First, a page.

Freak Creek became more like Nightmare Creek for a 15-year-old when at least one large alligator, possibly multiple gators, forced the central Florida girl to cling to a tree for more than 45 minutes.
According to the girl’s mom in a frantic 911 call, a huge gator tried to get the girl and would not leave from under the tree. The mom also said there were other gators surrounding the girl.
Here’s the initial contact of the 911 call, which in its entirety lasts more than 7 minutes.
The 911 operator begins the call by saying, “911, can you please hold?”
The mom responds, frantic and out of breath, “It’s an emergency, no.”
Operator: “What is the emergency”
Mom: “I’m at Freak Creek, my daughter’s stuck in a frickin’ tree, there’s gators surrounding her. We can’t get her out. Please, she’s 15.”
After about a 30-second pause with no conversation between the two, the mom yelled, “Oh my god, please hurry! Please hurry! You’ve got to find something fast or my kid is going to get attacked! There’s gators on the land and in the water right under her!”
The incident took place on Alexander Springs Creek in the Ocala National Forest at 52 Landing, a primitive camping area and a paddling access point for kayaks and canoes. The spot is locally known an “Freak Creek.” It’s at the end of Forest Service Road 18 near Astor, west of the St. John’s River in Lake County, just northwest of Orlando.
The girl was in the water on a raft when the alligator appeared. While early reports said the girl used a low branch to climb up and cling to a tree, in the 911 call the mom appears to say the girl was at the rope swing. There are several trees at Freak Creek with nailed 2×4 boards used as steps to access a couple of rope swings.
According to a Lake County Sheriff’s Department incident report, Deputy Mitch Blackmon arrived to find the girl screaming from up in the tree. The alligator was hissing and not scared by people on the scene, including the deputy, who was armed with his service rifle. The alligator, estimated at 11 feet long, started moving toward Deputy Blackmon, who then fired at its head. The alligator sank and did not surface, and it was presumed dead. While the mother’s 911 call mentioned multiple alligators, the incident report only mentioned the one large alligator shot at by Deputy Blackmon.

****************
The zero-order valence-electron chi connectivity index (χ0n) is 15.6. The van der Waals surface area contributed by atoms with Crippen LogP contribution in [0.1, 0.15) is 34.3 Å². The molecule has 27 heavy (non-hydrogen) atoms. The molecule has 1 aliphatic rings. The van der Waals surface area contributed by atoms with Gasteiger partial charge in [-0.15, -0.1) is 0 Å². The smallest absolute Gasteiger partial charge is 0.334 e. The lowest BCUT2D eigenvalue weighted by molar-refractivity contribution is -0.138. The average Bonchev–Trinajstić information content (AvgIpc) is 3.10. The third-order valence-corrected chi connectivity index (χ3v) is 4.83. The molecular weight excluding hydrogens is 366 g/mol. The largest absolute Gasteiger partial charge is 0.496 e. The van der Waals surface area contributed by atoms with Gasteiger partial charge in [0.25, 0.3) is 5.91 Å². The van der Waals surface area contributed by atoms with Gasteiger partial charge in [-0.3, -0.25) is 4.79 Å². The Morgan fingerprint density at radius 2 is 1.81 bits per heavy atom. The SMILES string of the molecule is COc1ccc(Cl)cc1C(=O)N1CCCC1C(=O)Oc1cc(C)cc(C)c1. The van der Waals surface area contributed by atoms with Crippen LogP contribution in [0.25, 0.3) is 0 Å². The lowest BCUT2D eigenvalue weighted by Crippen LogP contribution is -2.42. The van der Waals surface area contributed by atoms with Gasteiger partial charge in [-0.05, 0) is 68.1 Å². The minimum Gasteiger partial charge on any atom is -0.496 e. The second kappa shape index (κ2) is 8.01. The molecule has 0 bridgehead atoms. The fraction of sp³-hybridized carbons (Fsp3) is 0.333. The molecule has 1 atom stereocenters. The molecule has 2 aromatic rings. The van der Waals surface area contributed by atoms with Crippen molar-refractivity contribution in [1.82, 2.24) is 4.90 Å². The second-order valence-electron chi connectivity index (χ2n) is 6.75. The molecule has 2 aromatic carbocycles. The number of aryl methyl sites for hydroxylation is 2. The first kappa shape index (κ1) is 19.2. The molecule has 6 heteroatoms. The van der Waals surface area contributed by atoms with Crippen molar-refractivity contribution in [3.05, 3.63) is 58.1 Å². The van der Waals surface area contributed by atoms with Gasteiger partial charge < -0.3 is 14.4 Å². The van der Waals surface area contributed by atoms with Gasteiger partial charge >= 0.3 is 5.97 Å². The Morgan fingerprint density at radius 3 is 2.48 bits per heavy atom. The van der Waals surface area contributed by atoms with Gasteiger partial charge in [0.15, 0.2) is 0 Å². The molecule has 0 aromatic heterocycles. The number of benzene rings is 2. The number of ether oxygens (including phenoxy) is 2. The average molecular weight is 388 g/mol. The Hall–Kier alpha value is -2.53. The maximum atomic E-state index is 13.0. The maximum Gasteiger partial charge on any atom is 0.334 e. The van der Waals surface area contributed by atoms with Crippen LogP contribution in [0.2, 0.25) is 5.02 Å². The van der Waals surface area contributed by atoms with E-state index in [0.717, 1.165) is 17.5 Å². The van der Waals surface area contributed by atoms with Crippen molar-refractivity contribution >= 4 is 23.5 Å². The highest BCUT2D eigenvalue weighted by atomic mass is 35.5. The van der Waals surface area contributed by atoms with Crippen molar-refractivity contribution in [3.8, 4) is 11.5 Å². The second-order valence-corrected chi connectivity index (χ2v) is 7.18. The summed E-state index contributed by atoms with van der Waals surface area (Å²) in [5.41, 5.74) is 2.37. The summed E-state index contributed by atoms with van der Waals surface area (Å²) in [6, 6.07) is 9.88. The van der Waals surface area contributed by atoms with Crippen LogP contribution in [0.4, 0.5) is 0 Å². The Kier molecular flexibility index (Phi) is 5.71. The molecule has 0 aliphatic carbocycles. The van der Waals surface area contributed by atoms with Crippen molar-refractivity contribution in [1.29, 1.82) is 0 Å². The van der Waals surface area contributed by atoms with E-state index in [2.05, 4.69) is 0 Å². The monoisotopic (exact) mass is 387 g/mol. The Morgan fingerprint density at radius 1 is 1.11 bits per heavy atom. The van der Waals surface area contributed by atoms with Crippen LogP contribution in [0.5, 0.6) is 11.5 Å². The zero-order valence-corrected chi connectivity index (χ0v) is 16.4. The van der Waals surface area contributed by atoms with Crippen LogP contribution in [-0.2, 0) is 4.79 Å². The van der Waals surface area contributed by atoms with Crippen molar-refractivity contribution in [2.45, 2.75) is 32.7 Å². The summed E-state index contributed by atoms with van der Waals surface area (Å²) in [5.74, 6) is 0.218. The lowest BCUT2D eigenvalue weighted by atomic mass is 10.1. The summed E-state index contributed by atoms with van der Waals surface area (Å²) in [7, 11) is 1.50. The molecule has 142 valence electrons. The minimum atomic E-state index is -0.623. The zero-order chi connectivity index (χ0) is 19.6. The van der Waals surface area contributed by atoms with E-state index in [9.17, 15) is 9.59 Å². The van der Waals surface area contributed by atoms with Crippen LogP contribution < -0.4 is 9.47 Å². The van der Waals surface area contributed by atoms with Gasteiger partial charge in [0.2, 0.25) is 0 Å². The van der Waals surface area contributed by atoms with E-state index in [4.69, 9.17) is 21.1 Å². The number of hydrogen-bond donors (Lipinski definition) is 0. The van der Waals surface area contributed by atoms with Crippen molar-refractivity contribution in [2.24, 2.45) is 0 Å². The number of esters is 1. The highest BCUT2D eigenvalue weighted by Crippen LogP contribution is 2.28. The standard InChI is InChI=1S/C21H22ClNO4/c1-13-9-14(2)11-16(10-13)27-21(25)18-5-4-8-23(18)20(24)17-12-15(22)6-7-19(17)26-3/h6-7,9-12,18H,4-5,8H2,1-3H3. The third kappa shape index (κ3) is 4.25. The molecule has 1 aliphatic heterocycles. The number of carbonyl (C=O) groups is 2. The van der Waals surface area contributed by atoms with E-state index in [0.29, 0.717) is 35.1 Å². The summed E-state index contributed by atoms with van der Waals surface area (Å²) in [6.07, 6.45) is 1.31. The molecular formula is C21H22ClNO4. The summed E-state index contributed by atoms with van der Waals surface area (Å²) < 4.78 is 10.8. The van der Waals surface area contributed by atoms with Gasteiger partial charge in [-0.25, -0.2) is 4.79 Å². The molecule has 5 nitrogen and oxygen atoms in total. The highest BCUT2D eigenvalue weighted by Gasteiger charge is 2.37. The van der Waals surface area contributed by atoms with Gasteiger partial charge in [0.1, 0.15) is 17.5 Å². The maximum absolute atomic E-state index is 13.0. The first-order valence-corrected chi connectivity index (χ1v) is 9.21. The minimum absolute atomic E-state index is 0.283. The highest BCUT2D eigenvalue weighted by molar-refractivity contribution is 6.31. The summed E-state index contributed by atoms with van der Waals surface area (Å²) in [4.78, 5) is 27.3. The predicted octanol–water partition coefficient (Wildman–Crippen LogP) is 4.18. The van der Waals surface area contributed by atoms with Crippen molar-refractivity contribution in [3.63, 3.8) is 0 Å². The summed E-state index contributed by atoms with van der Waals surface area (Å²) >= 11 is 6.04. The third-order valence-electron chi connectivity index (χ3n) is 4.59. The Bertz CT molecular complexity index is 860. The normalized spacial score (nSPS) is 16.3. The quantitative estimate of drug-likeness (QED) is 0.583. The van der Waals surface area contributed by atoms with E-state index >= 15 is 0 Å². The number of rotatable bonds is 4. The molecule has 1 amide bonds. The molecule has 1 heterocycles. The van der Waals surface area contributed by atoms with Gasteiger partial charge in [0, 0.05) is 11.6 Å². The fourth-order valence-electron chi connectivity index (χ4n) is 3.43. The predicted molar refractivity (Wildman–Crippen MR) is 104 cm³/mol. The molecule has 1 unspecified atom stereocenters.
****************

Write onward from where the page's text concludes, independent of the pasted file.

A few days after the incident there were reports that a licensed alligator trapper was working the area.
On July 2, three days at the girl was treed by the alligator, a Facebook post to the Freak Creek page said, “yesterday we went swimming there and a gator hook was hung by the 3 steps to left of boat ramp where we all sit at. It was baited with chicken and ready to go… A couple of hours passed and a wildlife trapper came down to check the hook.”
According to the post, the wildlife trapper told them that the road to Freak Creek should have been blocked with cones and a rope, but that someone had thrown them off into the woods.
However, an alert posted on July 2 to the US. Forest Service website at the Ocala National Forest page stated: “52 Landing has been re-opened, but visitors are advised to use caution and observe warning signs in areas alligators may be present.”
Just last month, a woman walking her dog in Broward County, Florida was attacked by a huge alligator and dragged into a pond at Silver Lakes Rotary Nature Park in Davie, Fla. Divers found the woman’s body, and her arm was found inside a 12-foot, 6-inch alligator killed by authorities.
Alligators live in all 67 Florida counties, and the state wildlife agency has averaged about 16,000 gator complaints a year for the past 10 years.